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Last updated: 02/16/2011 3:07 AM

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Men's Basketball
The Turning Point
By Tony Gerdeman

Each possession more crucial than the next, the Buckeyes had just turned it over for only the fifth time of the night. Spartan point guard Kalin Lucas brought the ball up with 13:50 remaining in the game, his team down just 45-44. Michigan State was looking to regain the lead.

Defensive stopper Aaron Craft was applying the defensive pressure, and Lucas was looking to get rid of the ball. He had Durrell Summers coming around a screen, but he double-clutched his pass, and when he finally released the ball, William Buford was there with a timely right hand.

Buford poked the ball away and outraced Lucas and Summers to the rim for the easy layup. The scoreboard read 47-44 for Ohio State. The Buckeyes had just matched their largest lead of the half at a whopping three points.

Will had the steal,” said Thad Matta, reliving the most crucial possession of the game. “I thought we were able to push up a little bit and get into them and force situations to turn it over a little bit.”

With the lead came the crowd, and with the crowd came the momentumbecause on the very next possession, the Buckeyes did it again. Aaron Craft grabbed one of his four steals for the game and ran down the court intending to score. Yes, he got his shot blocked, but Jon Diebler was right there to grab the rebound and get fouled on the putback. After Diebler made his two free throws, the Buckeyes led by five points. It was their largest lead of the game.

From that point on, the Ohio State aggression was evident everywhere. Of Ohio State's 29 free throws, 17 of them came after William Buford's steal. Of the Buckeyes' nine steals, five of them happened over the game's final 14 minutes.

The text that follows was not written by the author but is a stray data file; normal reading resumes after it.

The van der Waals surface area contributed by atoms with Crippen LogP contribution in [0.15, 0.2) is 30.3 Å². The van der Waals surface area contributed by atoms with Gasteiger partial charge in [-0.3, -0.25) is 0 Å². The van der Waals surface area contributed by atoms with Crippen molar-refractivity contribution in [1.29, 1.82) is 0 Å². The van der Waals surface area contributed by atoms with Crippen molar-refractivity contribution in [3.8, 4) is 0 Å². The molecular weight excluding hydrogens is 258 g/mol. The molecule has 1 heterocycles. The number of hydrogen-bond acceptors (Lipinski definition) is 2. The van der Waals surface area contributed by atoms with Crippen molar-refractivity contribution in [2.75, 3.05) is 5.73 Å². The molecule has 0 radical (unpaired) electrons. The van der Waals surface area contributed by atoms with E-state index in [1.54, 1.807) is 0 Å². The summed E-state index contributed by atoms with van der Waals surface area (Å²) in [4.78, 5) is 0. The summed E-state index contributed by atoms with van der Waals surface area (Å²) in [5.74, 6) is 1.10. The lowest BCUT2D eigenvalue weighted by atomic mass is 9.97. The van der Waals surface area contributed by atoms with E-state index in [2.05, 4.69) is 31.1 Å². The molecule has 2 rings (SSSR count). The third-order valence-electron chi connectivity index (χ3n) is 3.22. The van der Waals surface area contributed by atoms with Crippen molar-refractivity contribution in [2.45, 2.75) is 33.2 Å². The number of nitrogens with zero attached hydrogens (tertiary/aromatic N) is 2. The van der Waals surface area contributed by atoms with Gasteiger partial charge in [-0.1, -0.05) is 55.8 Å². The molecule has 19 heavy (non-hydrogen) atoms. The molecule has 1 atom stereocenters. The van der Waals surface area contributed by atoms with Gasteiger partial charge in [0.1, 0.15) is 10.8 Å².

Six Buckeyes scored in this game, and all six scored during this pivotal stretch. Every player was involved. There were no decoys. Nobody lost interest. It was five guys at a time playing as one unit.

And it all started with Buford's steal. It was the turning point. From a one-point lead to a six-point lead in under two minutes. The Buckeyes turned up the heat in all facets, and they were rewarded because of it.

He was very focused going into the game,” said Matta, referring to Buford.

“He had a good look in his eye. He made a couple shots early and got rolling. I think Will is a terrific player. But the biggest thing tonight was his defense. I thought he did a great job defending and trailing screens. He was very active. He looked pretty strong all the way through.”

But it wasn't just a spurt of a few minutes for the Buckeyes. No, it lasted for the rest of the game. Ohio State never relented, even on obvious turnovers.

Who will ever forget Garrick Sherman's wayward throw from his own baseline into the backcourt? The Spartans simply watched the ball go bounding. Aaron Craft, however, had designs of his own. Instead of simply being satisfied with a 58-53 lead with under six minutes to play, he tore after that loose ball, gathered it up and laid it in, and got fouled for good measure. A free throw later and the Buckeyes were suddenly up by eight points with 5:51 to play.

Why? Because simply watching a turnover wasn't good enough for Craft. That ball was his, and nobody was going to keep it from him.

That was a heck of a play and a sign of someone wanting to win no matter what,” said Diebler of the play. “Aaron doesn’t take plays off and that one led to a big bucket for us.”

It was unquestionably the play of the night, but the game had already turned by that point. The Buckeyes would go on to take a twelve-point lead before eventually winning by ten points, 71-61.

But at no point in the evening did this game ever feel like a ten-point contest. Michigan State had answers all night long. But the answers began to come fewer and farther between following William Buford's steal and layup with 13:37 to play.

Everything turned for the Buckeyes following that steal. The clouds began to part, and the sun began to shine. It may have only counted as two points in the box score, but it was worth so much more.

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